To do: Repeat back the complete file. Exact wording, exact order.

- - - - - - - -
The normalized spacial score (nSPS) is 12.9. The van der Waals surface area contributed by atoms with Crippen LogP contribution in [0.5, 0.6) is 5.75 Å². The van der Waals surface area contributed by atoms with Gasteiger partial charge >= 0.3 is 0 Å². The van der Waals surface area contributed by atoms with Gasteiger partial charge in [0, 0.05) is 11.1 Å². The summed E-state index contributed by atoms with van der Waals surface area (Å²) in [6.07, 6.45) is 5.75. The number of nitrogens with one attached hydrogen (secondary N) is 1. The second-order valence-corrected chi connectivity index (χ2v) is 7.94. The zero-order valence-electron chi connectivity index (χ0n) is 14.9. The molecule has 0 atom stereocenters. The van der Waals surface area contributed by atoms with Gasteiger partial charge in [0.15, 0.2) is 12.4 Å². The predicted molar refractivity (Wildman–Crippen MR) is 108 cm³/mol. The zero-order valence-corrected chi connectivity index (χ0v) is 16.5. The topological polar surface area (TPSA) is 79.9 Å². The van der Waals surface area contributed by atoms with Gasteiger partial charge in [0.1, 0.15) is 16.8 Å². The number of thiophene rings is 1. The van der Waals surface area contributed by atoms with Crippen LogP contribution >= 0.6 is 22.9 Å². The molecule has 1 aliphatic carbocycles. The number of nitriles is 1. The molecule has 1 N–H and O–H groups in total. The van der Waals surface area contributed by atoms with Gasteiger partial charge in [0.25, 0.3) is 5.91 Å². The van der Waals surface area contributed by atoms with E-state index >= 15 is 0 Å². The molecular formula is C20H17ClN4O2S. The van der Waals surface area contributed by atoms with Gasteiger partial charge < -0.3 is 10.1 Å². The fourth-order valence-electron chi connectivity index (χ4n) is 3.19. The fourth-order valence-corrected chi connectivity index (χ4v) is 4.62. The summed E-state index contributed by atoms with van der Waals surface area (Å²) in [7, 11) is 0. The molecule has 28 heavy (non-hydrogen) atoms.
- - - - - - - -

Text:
The normalized spacial score (nSPS) is 12.9. The van der Waals surface area contributed by atoms with Crippen LogP contribution in [0.5, 0.6) is 5.75 Å². The van der Waals surface area contributed by atoms with Gasteiger partial charge >= 0.3 is 0 Å². The van der Waals surface area contributed by atoms with Gasteiger partial charge in [0, 0.05) is 11.1 Å². The summed E-state index contributed by atoms with van der Waals surface area (Å²) in [6.07, 6.45) is 5.75. The number of nitrogens with one attached hydrogen (secondary N) is 1. The second-order valence-corrected chi connectivity index (χ2v) is 7.94. The zero-order valence-electron chi connectivity index (χ0n) is 14.9. The molecule has 0 atom stereocenters. The van der Waals surface area contributed by atoms with Gasteiger partial charge in [0.15, 0.2) is 12.4 Å². The predicted molar refractivity (Wildman–Crippen MR) is 108 cm³/mol. The zero-order valence-corrected chi connectivity index (χ0v) is 16.5. The topological polar surface area (TPSA) is 79.9 Å². The van der Waals surface area contributed by atoms with Gasteiger partial charge in [0.1, 0.15) is 16.8 Å². The number of thiophene rings is 1. The van der Waals surface area contributed by atoms with Crippen LogP contribution >= 0.6 is 22.9 Å². The molecule has 1 aliphatic carbocycles. The number of nitriles is 1. The molecule has 1 N–H and O–H groups in total. The van der Waals surface area contributed by atoms with Gasteiger partial charge in [0.25, 0.3) is 5.91 Å². The van der Waals surface area contributed by atoms with E-state index >= 15 is 0 Å². The molecular formula is C20H17ClN4O2S. The van der Waals surface area contributed by atoms with Gasteiger partial charge < -0.3 is 10.1 Å². The fourth-order valence-electron chi connectivity index (χ4n) is 3.19. The fourth-order valence-corrected chi connectivity index (χ4v) is 4.62. The summed E-state index contributed by atoms with van der Waals surface area (Å²) in [7, 11) is 0. The molecule has 28 heavy (non-hydrogen) atoms.